January 16, 2007
This is how not to do a math problem.
October 9, 2006
Posted by: Alex Pavellas
This tip is mostly for physics students, but I suppose it applies to just about any science class.
As you move along in the physics 1-5 series, you may be tempted to think that one physics class doesn’t have anything to do with another. For example, you may not think that projectile motion has anything to do with electromagnetic waves. This couldn’t be farther from the truth. We see real life examples of electromagnetic energy being converted into mechanical energy every day. Think about when you start your car in the morning. Electrical energy from the battery gets converted into chemical energy via the spark plug igniting the air-fuel mixture. The ignited fuel then creates enough energy to drive pistons back and forth and eventually push your car forward. Every time someone starts a car, they are converting electrical energy to chemical energy to mechanical energy. Ok, so you may be wondering by now what my actual tip is, so here goes:
Keep a running list from all of your physics classes of equivalent equations.
Think about how many equations for Force you have learned: F=ma, F=mvΔt, F=mv^2/r, F=mg, F=kq^2/r, and more. All of these are equivalent, and can be used in many combinations in the same equation in any scenario.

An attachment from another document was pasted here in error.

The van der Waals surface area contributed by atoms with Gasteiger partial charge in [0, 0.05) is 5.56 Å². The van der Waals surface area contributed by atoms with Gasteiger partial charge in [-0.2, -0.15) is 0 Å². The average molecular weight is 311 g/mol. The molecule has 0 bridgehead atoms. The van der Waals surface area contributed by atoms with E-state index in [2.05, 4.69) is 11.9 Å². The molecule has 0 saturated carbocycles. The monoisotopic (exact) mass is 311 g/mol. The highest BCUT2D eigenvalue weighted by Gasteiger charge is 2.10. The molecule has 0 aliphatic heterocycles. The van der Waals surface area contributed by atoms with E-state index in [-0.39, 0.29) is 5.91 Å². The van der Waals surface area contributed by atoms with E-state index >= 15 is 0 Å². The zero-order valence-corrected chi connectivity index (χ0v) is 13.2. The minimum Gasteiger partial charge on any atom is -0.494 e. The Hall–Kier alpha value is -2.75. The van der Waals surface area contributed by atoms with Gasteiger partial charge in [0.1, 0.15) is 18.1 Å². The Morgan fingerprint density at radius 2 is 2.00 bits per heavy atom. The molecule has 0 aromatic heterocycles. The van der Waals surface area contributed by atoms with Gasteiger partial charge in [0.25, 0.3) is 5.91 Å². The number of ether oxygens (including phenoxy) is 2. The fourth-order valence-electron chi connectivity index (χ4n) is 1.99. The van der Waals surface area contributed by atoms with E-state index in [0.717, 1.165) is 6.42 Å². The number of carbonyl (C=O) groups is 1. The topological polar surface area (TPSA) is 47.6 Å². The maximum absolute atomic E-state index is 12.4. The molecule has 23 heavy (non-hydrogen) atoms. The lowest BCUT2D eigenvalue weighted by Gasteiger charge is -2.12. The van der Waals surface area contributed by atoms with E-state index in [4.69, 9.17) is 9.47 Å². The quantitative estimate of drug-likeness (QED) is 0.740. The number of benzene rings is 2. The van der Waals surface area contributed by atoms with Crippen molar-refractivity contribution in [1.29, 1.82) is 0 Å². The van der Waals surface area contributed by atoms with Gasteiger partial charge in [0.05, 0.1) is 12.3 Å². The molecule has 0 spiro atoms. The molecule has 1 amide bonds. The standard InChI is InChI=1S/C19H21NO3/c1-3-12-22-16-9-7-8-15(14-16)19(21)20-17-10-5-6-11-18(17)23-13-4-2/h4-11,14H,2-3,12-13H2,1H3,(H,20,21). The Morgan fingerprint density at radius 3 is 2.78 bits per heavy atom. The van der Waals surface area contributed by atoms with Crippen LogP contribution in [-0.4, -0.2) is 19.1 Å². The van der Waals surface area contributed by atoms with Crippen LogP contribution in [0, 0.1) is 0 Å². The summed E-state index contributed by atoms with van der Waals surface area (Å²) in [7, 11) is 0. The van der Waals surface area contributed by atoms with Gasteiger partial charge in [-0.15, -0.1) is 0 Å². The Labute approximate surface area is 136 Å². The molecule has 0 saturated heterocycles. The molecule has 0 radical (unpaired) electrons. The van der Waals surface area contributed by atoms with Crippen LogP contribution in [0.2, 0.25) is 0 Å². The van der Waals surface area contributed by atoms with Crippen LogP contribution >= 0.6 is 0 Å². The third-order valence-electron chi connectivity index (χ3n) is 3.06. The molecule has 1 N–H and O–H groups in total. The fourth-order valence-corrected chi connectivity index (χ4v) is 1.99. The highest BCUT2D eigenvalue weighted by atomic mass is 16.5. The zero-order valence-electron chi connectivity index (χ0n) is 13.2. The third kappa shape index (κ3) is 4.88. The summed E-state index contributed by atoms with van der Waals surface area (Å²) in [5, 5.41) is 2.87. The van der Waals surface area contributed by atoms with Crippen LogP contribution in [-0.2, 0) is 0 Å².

So some good advice is to keep a running list of equations for Force, Energy, Power, and any other particular quantity that comes up in a physics or science class.
September 30, 2006
Posted by: Alex Pavellas
Welcome to the CLAS math and physics forum. This is where you can find all kinds of helpful hints for students in any class at UCSB. I encourage all students and CLAS tutors alike to post things that may be useful here. If you would like a question, suggestion or observation posted here, please email me at Alex.Pavellas@sa.ucsb.edu with “Forum Post” written in the subject line.
I will get the ball rolling with a homework tip that I found useful while I was an electrical engineering student here.
Homework tip #1:
In order for homework to be worthwhile, you will want to be able to use it as a reference. Make a copy of every homework assignment you do, and review every problem, especially the ones you have had trouble with.
Note: When I say review a problem, that is code for “do it again and see if you get the same answer.” A good test of how well you know a subject is if you can still complete a problem successfully two or three weeks after it has been lectured on.